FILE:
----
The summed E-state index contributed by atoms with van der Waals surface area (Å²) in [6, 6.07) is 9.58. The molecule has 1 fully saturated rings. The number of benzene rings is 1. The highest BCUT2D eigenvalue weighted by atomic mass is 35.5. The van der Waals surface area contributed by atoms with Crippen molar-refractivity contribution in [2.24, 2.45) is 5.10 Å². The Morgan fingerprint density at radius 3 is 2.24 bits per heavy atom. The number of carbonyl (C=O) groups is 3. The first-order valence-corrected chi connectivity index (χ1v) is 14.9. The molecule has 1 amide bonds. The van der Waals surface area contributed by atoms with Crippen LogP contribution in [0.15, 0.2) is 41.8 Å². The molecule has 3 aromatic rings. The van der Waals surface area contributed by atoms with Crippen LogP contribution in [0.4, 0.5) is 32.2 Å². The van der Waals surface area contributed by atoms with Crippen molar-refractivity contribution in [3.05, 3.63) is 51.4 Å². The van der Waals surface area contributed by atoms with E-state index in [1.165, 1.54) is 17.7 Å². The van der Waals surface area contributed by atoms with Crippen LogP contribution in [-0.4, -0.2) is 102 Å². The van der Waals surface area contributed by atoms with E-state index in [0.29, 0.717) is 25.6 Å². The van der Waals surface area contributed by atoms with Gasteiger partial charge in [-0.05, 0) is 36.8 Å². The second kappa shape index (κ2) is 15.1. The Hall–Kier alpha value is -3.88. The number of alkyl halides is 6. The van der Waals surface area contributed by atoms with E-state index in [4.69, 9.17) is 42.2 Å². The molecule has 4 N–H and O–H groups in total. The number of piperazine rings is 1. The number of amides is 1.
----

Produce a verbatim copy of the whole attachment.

The summed E-state index contributed by atoms with van der Waals surface area (Å²) in [6, 6.07) is 9.58. The molecule has 1 fully saturated rings. The number of benzene rings is 1. The highest BCUT2D eigenvalue weighted by atomic mass is 35.5. The van der Waals surface area contributed by atoms with Crippen molar-refractivity contribution in [2.24, 2.45) is 5.10 Å². The Morgan fingerprint density at radius 3 is 2.24 bits per heavy atom. The number of carbonyl (C=O) groups is 3. The first-order valence-corrected chi connectivity index (χ1v) is 14.9. The molecule has 1 amide bonds. The van der Waals surface area contributed by atoms with Crippen LogP contribution in [0.15, 0.2) is 41.8 Å². The molecule has 3 aromatic rings. The van der Waals surface area contributed by atoms with Crippen LogP contribution in [0.4, 0.5) is 32.2 Å². The van der Waals surface area contributed by atoms with Crippen molar-refractivity contribution in [3.05, 3.63) is 51.4 Å². The van der Waals surface area contributed by atoms with E-state index in [1.165, 1.54) is 17.7 Å². The van der Waals surface area contributed by atoms with Crippen LogP contribution in [-0.4, -0.2) is 102 Å². The van der Waals surface area contributed by atoms with E-state index in [0.29, 0.717) is 25.6 Å². The van der Waals surface area contributed by atoms with Gasteiger partial charge in [-0.05, 0) is 36.8 Å². The second kappa shape index (κ2) is 15.1. The Hall–Kier alpha value is -3.88. The number of alkyl halides is 6. The van der Waals surface area contributed by atoms with E-state index in [4.69, 9.17) is 42.2 Å². The molecule has 4 N–H and O–H groups in total. The number of piperazine rings is 1. The number of amides is 1.